Now the final showdown, two quite different games, but they have a similar setting and theme being Lovecraftian. Which is better, Arkham Horror or Arkham Horror LCG. This is actually a lot easier, because of the bulk and time commitment of the Arkham Horror board game, it is easily the LCG. I’ve played Arkham Horror once, and while I want to more, it’s hard to get to the table. The Arkham Horror LCG I’ve had for a few months, and while I haven’t gotten through the full first scenario, I’ve played it with a number of pieces of it a couple of times and with different people. The game is just more balanced and cleaner play.

Overall, I think there’s a spot for each of these games. The lighter play in Elder Signs is going to fill a spot for a lot of people because it’s easier to get to the table and teach. Fantasy Flight does their Lovecraft right, and from what I know of Eldritch Horror is that it’s a solid less heavy, but still heavy, replacement for Arkham Horror.

Which is your favorite of these games? Is there one that you get to the table more often than others or one that now you want to try?


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Gaming in a Big Group – Part 2

Gaming in a Big Group – Part 2

I want to start this article talking about some of the pitfalls with bigger player count games. It’s one thing that party style games generally do pretty well, but can be issues with other games. The big pitfall is some of these games have too […]

Know Your Nerds: Peder’s Top 5 Board Games

Know Your Nerds: Peder’s Top 5 Board Games

So we’ve kind of done this before with Table Top Picks, our top 7 board games, but since then, I’ve certainly played more games, so my list might have changed. I also tried to avoid looking back at my list so I wasn’t basing it […]

Table Top Picks: Peder’s Top 7 Favorite Board Games

Table Top Picks: Peder’s Top 7 Favorite Board Games

This idea came from a Twitter friend, @Mundangerous, one of the hosts of the ENnie nominated podcast, Total Party Thrill. Since both The RPG Academy and Nerdologists have gone away from using the name Table Topics, which you can read about in the Five Tribes post, he suggested that we go with Table Top Picks. That doesn’t make great sense for a review series, but it was too good not to use. So the next two posts are going to be Kristen and my favorite board games.*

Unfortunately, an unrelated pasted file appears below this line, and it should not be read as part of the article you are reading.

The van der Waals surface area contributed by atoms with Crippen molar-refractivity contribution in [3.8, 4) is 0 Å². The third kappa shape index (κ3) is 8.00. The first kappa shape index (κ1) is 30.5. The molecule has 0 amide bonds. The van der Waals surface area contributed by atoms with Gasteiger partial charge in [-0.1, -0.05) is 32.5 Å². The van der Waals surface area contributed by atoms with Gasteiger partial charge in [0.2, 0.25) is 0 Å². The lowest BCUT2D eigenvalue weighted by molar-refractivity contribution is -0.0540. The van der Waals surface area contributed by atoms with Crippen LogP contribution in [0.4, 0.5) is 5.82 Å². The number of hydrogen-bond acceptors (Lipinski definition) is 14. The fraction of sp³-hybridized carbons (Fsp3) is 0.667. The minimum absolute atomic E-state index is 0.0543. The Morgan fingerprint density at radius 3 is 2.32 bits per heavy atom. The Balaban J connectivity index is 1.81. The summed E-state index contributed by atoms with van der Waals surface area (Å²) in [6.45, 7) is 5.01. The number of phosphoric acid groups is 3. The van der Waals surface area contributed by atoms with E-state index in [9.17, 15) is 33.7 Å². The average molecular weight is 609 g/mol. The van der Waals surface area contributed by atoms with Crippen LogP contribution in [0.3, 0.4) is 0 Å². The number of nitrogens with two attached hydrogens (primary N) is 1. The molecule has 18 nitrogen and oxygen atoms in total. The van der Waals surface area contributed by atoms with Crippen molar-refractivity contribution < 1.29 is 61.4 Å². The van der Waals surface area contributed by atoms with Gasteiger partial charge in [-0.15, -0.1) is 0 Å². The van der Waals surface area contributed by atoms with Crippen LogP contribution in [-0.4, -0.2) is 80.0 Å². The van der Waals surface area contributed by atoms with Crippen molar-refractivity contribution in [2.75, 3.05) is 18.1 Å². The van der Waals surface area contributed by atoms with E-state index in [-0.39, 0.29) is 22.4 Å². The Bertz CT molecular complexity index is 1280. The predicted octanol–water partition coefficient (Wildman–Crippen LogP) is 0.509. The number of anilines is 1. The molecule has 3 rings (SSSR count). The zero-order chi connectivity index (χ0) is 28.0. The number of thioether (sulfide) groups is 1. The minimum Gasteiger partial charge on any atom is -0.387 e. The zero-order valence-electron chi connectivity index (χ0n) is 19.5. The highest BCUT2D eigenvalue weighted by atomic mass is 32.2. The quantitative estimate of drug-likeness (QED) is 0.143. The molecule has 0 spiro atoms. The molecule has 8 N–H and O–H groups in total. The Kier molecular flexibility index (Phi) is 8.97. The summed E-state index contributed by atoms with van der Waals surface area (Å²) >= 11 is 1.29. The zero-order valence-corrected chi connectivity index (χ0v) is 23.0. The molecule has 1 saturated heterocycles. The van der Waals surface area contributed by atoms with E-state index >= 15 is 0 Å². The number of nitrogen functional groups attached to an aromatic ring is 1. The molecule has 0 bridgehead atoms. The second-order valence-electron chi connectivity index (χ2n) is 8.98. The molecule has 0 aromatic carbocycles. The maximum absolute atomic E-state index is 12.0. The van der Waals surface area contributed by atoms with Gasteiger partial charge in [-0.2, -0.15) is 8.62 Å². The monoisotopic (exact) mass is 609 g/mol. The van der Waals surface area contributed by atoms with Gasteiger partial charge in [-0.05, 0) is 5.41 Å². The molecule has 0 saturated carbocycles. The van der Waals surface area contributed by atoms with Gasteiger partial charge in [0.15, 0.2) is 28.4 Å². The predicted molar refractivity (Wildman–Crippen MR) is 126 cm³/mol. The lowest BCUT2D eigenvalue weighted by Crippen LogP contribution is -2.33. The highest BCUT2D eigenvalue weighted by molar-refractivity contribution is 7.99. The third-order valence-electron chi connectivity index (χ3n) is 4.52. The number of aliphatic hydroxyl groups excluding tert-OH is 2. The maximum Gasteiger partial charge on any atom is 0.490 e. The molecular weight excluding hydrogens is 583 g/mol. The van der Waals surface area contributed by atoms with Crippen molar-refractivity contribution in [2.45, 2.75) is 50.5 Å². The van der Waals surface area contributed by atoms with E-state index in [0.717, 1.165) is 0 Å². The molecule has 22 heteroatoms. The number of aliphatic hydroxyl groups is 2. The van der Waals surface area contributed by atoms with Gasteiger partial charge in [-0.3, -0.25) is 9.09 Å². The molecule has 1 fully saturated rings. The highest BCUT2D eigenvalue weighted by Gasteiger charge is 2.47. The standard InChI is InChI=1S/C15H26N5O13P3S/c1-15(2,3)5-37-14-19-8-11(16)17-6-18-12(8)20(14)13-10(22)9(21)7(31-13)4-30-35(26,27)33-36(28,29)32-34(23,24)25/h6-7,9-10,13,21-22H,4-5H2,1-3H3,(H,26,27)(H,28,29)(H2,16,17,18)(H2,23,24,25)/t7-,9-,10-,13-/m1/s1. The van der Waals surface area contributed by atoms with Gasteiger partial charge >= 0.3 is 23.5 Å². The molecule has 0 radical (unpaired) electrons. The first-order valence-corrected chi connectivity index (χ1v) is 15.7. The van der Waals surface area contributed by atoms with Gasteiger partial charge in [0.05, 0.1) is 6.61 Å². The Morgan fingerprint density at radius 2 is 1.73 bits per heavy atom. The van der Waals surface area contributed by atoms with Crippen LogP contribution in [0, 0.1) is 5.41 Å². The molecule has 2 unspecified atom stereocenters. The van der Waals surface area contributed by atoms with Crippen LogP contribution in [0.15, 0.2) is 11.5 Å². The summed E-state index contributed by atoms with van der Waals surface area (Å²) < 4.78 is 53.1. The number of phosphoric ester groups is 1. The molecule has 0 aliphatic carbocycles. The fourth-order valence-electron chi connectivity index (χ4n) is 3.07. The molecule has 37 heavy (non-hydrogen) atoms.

* For this article board games can mean card/dice games as well but not RPG’s.

Image Source: Fantasy Flight Games
Image Source: Fantasy Flight Games

7. Elder Signs

Why: Elder Signs has a theme that I really like. Lovecraft and his world of horror is very interesting. It takes some ideas from games like Arkham Horror, where you are trying to defeat a great old one, but it takes less thinking to play Elder Signs. As compared to high strategy and traveling through Arkham, you are just in the museum, and different scenarios happen which you need to roll various symbols on the dice. It combines enough strategy with luck though to keep it very interesting and moving. And one of my favorite parts is that fact that you play different unique characters.

6. Lord of the Rings: Board Game

Why: This is Lord of the Rings. You go through the parts of the story that everyone knows which are so great. And you play the characters that everyone knows, Frodo, Sam, Merry, Pippin, and Fatty Bolger. Yes, this is from prior to the movies. This is another game where I can play a unique character. And we have an expansion where someone can play the bad guys, which adds a new level of stress to a game that always makes you feel like you are doing well, and then all of a sudden you are within danger of losing.

Image Source: BoardGameGeek
Image Source: BoardGameGeek

5. Smallworld

Why: Smallworld if a world of slaughter and laughter. An area control game that mixes unique races and abilities, it s a blast to play. I really like the fact that with the different map sizes, the maps are never so large that you can just sit there, people will always be going after another player, and because it is so inherent in the game, And the combinations are great, dwarves who can fly, giants who pillage, or merchant elves, the game plays out differently every time.

4. Betrayal at House on the Hill

Why: It’s another horror based game and it is semi-cooperative. There will almost always be a traitor in the game, and there is always an end game. But who knows who it is going to be, and who knows what horrors the house will reveal. This game is good because, while there is a traitor, no one is actively playing against the group in the first part of the game. This means that you don’t end up with hurt feelings, and it is just a fun game.

pandemic

3. Pandemic

Why: Another cooperative game, you can see what I play most often, where you are part of the CDC fighting against diseases that are spreading around the world. It is one of those games, like Lord of the Rings, where you feel like you are doing well, and then all of a sudden, things start to go poorly, and you don’t know what to do, and are scrambling to keep up. It’s a blast to play and one that I would highly recommend that people buy.

2. Pandemic Legacy

Why: A lot of it can be summed up with – see above. However, it is a Legacy game. For those of you who aren’t familiar with Legacy games, how it sets up is that whatever you do in previous games affects the board and how things will work in future games on the board. It also tells more of a story. So you gain more abilities, and there are other things to escalate and it is always stressful and a ton of fun.

Image Source; Geek Alert
Image Source; Geek Alert

1. Dead of Winter

Why: This game potentially has a hidden traitor, it has high stress situations as you look to feed your colony of survivors, keep the zombies from getting in, and complete an objective. The fact that their may or may not be a traitor means that it is questionable if someone is working against you. It is a subtle game, and a high stress game trying to figure out what is going on with helping the colony and trying to find the traitor.

What are some of your favorite board games, or your person Table Top Picks?